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The shortage of affordable UK properties is causing trouble for a large number of families and professionals in the United Kingdom, but the housing crisis looks like it will get a whole lot harder for young professionals as landlords look to cut back on the number of tenancies for people under the age of 25, according to new research.

Most landlords are normally more than happy to rent to younger tenants but this is set to change with a third of landlords changing letting strategy, to provide security of rental payment, according to the research commissioned by the Residential Landlords Association (RLA) and undertaken by Sheffield Hallam University.

The results of this research stated that landlords who rented UK properties to people under the age of 35 believe there is a higher risk of rent arrears, with two thirds saying they would not rent their property to those on housing benefit or universal credit, and 44% will not rent to students.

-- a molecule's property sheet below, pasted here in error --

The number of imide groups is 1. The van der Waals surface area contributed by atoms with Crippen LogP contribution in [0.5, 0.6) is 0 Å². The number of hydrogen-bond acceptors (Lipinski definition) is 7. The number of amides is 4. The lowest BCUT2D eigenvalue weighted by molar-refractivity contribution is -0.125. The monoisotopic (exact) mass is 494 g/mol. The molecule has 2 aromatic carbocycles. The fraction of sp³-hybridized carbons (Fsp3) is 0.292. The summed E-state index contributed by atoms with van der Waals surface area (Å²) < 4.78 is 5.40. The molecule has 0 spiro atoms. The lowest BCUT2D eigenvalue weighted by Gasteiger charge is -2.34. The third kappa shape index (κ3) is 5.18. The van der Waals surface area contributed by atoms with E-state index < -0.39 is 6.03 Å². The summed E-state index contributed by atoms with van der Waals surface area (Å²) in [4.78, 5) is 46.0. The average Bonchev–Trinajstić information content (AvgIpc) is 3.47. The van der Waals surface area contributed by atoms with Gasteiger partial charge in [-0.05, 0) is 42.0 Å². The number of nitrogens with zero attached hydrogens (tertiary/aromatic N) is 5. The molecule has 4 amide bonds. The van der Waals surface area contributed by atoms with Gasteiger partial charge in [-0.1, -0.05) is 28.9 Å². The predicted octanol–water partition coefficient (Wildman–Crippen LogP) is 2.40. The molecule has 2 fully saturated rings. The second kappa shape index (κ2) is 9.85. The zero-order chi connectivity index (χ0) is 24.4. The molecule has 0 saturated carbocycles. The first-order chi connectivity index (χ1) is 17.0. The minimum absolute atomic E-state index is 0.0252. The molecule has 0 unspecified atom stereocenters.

Many agreed they would only change their view if reforms were made on the recent tax changes, and if welfare payments were made directly to the landlord and not the tenant.

They would also like to see was the use of bond or rent deposit schemes.

‘This research suggests that landlords are moving away from accommodating under-35s, especially those who are on benefit, out of concern that they will not get paid. The report notes that landlords are not necessarily looking for higher rents or increased yields from their properties. Instead, the emphasis is on reducing risk, particularly in relation to rent arrears and the administration of welfare payments,’ said Alan Ward of the RLA.

‘We have already held constructive talks with the Government about this and we will keep the situation under review, but there is a need for policymakers to engage further with landlords to consider what more action can be taken to address this decline. Without this many under 35s are likely to struggle to access any accommodation,’ he added.

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